50 Movie Pack SciFi Classics, Disc 12

Yes, it’s that time again–but it’s the last time for “SciFi Classics.” I’m a little saddened by that, actually…

Colossus and the Amazon Queen, 1960, color, Vittorio Sala (dir.), Rod Taylor, Ed Fury, Dorian Gray, Gianna Maria Canale, Alberto Farnese, Adriana Facchetti. 1:30 [1:23].

This one’s strange: Another Hercules-style cheesecake-and-beefcake spectacular (more cheesecake than beefcake, since the Amazons are all great looking warriors in typically minimal outfits)—but played for laughs, almost certainly in the original Italian as well as the dubbed version. Light jazz as background music, ridiculous plot twists, you name it. $1, maybe $1.25 if you’re in the right mood.

Eegah, 1962, color, Arch Hall Sr. (dir.), Arch Hall Jr. and Sr., Marilyn Manning, Richard Kiel. 1:30.

Remember Richard Kiel? Jaws? Moonraker? Put him in animal skins, give him a club, have him living in a cave near some Southern California beach town—and you have Eegah, the last of some oversize race of slightly pre-human folks, good at cave drawings but not so much at language. It’s all downhill from there, with a truly untalented teenager, his girlfriend, and the girlfriend’s scientist dad as the main characters. The teen has a tendency to pull out an acoustic guitar, start strumming, and suddenly there’s an invisible group of background singers and instrumentalists for his lame ballads. Other than Kiel, lame is the right word across the board—but watchable in its own odd way. $0.75

War of the Planets, 1977, color, Alfonso Brescia (dir.), John Richardson, Yanti Sommer, Katia Chrstine, Vassili Karis. 1:29.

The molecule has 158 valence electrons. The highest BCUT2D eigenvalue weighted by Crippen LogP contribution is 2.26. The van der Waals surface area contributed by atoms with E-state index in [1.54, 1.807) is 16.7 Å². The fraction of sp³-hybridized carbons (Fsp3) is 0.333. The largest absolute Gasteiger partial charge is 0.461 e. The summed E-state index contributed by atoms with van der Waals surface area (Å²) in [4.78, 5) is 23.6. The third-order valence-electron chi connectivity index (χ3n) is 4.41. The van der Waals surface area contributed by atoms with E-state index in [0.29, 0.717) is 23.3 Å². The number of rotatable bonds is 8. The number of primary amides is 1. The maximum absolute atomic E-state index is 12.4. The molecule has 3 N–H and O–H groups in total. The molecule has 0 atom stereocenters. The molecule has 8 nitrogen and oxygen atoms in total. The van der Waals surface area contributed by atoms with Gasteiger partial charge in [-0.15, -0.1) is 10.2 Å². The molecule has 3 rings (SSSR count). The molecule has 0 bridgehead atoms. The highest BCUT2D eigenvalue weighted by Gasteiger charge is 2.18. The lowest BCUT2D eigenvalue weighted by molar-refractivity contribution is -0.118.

The seventies? This one should come from the sixties, as only lots of drugs during the screenwriting, filming, and editing could explain this mess. There’s a mixed-gender spaceship crew (all wearing pretty much identical skintight costumes); whenever they get in peril and somehow manage to escape—which happens a lot, because they seem to be incompetent—all of them get out of their chairs and start joyously jumping around and embracing. I would try to describe the plot, but that’s nearly impossible. I could suggest that the reels got scrambled during the transfer, but I suspect the movie wouldn’t make sense under any circumstances. $0.75.

Destroy All Planets, 1968, color, Noriaki Yuasa (dir.), Kojiro Hongo, Carl Craig, Toru Takatsuka. 1:30.

By all rights, the 50th and final flick on this set should star Gamera and one of the Sons of Hercules in a spaceship flying from a jungle full of unknown beasts to some hidden planet. As far as I know, Gamera and the Herculesians never starred in the same film, so we’ll have to settle for Gamera. This time, the evil conquerors out to conquer the Earth and destroy all earthlings (not the planet—and, incidentally, the sleeve precedes the title with Cosmos, that four-word title being one of five titles for this flick) figure to outsmart Gamera by snatching two mischief-prone little boys (Boy Scouts, or some Japanese variant). After all, Gamera (you know—the jet-propelled turtle/flying saucer with a really bad breath problem) just loves little kids, so he’ll do anything to protect these two. Even destroy Tokyo, presumably killing a few hundred thousand kids along the way—well, hey, nobody said Gamera was good on complex reasoning. Neither, apparently, is the U.N. Security Council, which—given an ultimatum—unanimously votes to surrender Earth to the aliens rather than attacking the spaceship and possibly killing the two kids. I couldn’t make this up if I tried. This film marked a new level of cost savings for special effects in Japanese monster movies: The discursive alien computer can read Gamera’s mind, and decides it’s important to show what Gamera’s done in the past—by showing twenty minutes of footage from previous Gamera movies, some of it in glorious black and white. Now that’s clever filmmaking. $1.

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